Uniting with the numinous

In Pisces, though, it’s often difficult to know where these feelings come from, there’s a lot of subconscious, unfathomable energy here, a deep impulsive need to unite with the numinous, strongly and intensely.

So, in other words, the love principle is very deep here and emotionally supercharged by nearby Mars square to Jupiter.

But although he clearly had a strong spiritual impulse, it never quite seemed to suit or satisfy him being involved in a conventionally religious way, like training for the priesthood.

Expression in the world

The process of painting, using strong imagery and colours, however, eventually gave this deep intensity greater expression in the world.

Painting brought all of this out into the open in a most wondrous flowering of creativity over a relatively short period of time, bequeathing to us an incredible legacy.

His Sun and Mercury in Aries would only heighten this energy and impatience, giving him great verbosity (trine Jupiter) too, plus a tendency towards impatience and anger.

Wanderlust

Van Gogh was always likely to travel too. Cancer rising gave him an emotional, caring approach to life but his ruler, the Moon, is in far ranging Sagittarius and close to the Archer’s ruler Jupiter in his 6th house of work. And Jupiter also rules the sign on the midheaven, doubling up.

This in itself, is an indicator of travelling long distances for work, but also has religious and philosophical connotations, if not the deeper, more spiritual impulses.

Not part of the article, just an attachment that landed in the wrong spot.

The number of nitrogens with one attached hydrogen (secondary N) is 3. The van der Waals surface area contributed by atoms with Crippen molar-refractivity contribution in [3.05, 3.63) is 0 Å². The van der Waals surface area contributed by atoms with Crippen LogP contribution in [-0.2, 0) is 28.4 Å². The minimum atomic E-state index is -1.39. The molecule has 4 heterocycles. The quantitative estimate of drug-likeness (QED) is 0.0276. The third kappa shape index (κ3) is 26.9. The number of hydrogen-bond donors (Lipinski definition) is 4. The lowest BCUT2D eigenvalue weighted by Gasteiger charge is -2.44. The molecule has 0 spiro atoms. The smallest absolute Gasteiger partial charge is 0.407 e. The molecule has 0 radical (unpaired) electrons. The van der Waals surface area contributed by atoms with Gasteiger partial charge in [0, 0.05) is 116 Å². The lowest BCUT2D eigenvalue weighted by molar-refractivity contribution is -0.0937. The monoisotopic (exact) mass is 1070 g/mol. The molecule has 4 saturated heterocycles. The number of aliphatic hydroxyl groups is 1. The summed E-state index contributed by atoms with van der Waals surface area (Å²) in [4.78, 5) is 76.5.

Creative outpouring

Although born in Holland, he spent time in London and northern France, before settling in the south of France for those last, few, incredibly intense years of his short life, which produced, arguably, one of the most brilliant outpourings of artistic creativity ever.

It’s as if painting was the only medium which allowed him to express what he felt subconsciously.

However, in the end, even painting failed to keep him long in this world. I’m sure, however, that we are eternally grateful that he stayed long enough to leave us so many paintings to enjoy.

A fish out of water

He sought the eternal numinous in his short life but was never quite satisfied. Ironically, his struggle did achieve eternal fame for him posthumously. He only sold one painting while he was alive.

Looking at his chart as a whole, it is largely top heavy. Van Gogh poured out his soul to the world which could not sustain him.

He was very much a fish out of water.